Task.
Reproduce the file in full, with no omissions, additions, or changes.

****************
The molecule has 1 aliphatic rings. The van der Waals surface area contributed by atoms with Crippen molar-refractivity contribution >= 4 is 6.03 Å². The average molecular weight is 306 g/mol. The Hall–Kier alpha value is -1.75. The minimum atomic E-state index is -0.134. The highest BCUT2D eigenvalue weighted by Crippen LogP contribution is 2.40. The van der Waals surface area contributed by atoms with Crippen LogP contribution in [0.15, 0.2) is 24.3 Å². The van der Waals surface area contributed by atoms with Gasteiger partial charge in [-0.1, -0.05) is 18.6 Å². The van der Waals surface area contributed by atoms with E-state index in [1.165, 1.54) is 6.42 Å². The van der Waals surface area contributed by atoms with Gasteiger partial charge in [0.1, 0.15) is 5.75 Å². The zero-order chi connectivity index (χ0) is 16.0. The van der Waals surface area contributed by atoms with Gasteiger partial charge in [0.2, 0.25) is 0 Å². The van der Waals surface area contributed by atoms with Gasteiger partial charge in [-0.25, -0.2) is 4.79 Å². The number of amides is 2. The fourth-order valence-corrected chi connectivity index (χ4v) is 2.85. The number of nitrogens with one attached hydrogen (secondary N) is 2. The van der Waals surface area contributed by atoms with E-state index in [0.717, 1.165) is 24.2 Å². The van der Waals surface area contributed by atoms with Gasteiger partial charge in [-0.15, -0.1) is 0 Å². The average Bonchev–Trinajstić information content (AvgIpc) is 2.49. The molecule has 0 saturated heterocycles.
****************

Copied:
The molecule has 1 aliphatic rings. The van der Waals surface area contributed by atoms with Crippen molar-refractivity contribution >= 4 is 6.03 Å². The average molecular weight is 306 g/mol. The Hall–Kier alpha value is -1.75. The minimum atomic E-state index is -0.134. The highest BCUT2D eigenvalue weighted by Crippen LogP contribution is 2.40. The van der Waals surface area contributed by atoms with Crippen LogP contribution in [0.15, 0.2) is 24.3 Å². The van der Waals surface area contributed by atoms with Gasteiger partial charge in [-0.1, -0.05) is 18.6 Å². The van der Waals surface area contributed by atoms with E-state index in [1.165, 1.54) is 6.42 Å². The van der Waals surface area contributed by atoms with Gasteiger partial charge in [0.1, 0.15) is 5.75 Å². The zero-order chi connectivity index (χ0) is 16.0. The van der Waals surface area contributed by atoms with Gasteiger partial charge in [0.2, 0.25) is 0 Å². The van der Waals surface area contributed by atoms with Gasteiger partial charge in [-0.25, -0.2) is 4.79 Å². The number of amides is 2. The fourth-order valence-corrected chi connectivity index (χ4v) is 2.85. The number of nitrogens with one attached hydrogen (secondary N) is 2. The van der Waals surface area contributed by atoms with E-state index in [0.717, 1.165) is 24.2 Å². The van der Waals surface area contributed by atoms with Gasteiger partial charge in [-0.15, -0.1) is 0 Å². The average Bonchev–Trinajstić information content (AvgIpc) is 2.49. The molecule has 0 saturated heterocycles.